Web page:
New words (1)

young amazed woman in casual wear covering mouth while keeping secret

New words (1)

English is a rich and constantly evolving language containing many words from other languages, such as Latin, Greek, French, and German, indicating the influences of invaders and immigrants over the last 2000 years. For instance many words dating back to British rule in India have found their way into our language, such as bangle (‘glass bracelet’); bungalow (‘house’ in the Bengal style); chutney (‘to crush’); cushy (easy or ‘pleasure’); dinghy (a small boat); jodhpurs (full-length trousers for horse riding); and pyjamas (meaning ‘leg clothing’).

As immigration from various parts of the world continues no doubt English will continue to evolve and expand as it adopts more foreign words. It is also a two-way process as demonstrated by the use of ‘le weekend’ and ‘le check-out’ in French.

As at 1 January 2014 the Global Language Monitor estimated the number of words in the English language to be slightly in excess of 1,025,100. The millionth-word mark was passed in June 2009 with Web 2.0 and a new word is added to the English language on average every 98 minutes.

The Oxford English Dictionary (OED) tends to wait until a new word has been in use for several years before adding it to its dictionary. Many words at first considered to be new by lexicographers are later discovered to have been around for much longer and perhaps forgotten about or fallen into disuse. OED cites one such example: the abbreviation OMG (Oh my goodness/Oh my gosh/Oh My God) was found to have been in use in 1917 when used in a letter from John Fisher, the former Royal Navy Admiral of the Fleet, to Winston Churchill. OMG now has a well-established use in SMS language and can often be heard in TV programmes.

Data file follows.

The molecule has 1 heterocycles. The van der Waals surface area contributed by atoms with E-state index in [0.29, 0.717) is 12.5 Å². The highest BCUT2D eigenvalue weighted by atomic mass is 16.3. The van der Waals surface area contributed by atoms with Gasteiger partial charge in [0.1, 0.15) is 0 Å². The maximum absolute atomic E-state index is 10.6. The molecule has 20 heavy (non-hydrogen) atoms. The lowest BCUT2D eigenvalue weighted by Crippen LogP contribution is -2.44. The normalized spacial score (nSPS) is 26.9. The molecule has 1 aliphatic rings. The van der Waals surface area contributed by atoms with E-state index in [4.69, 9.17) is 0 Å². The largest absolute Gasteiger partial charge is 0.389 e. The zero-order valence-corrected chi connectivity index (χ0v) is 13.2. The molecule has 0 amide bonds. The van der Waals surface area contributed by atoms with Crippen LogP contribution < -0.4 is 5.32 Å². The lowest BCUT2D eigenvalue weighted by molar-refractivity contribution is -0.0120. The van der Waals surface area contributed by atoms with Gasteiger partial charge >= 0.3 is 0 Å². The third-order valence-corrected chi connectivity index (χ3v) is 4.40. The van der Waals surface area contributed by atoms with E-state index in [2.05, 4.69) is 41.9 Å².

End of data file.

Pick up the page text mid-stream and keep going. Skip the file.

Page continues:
SMS language (also known as textese among other terms) is used for abbreviations and slang commonly used in mobile phone text messaging and other digital communications such as instant messaging and email. Could SMS language and abbreviations become a new universal language in the digital age? Certainly the language Esperanto devised in 1887 never achieved such wide usage.

The recent craze for taking ‘selfies’ using mobile phones has ensured this term now appears in the online OED. Initially the OED adds new words to its online dictionary on a quarterly basis once editors have gathered sufficient evidence of widespread usage in the English language. It takes a little longer for such words to appear in the printed versions that grace our bookshelves and desks.

Part 2 of this article will look at a few examples of words recently added to the online OED.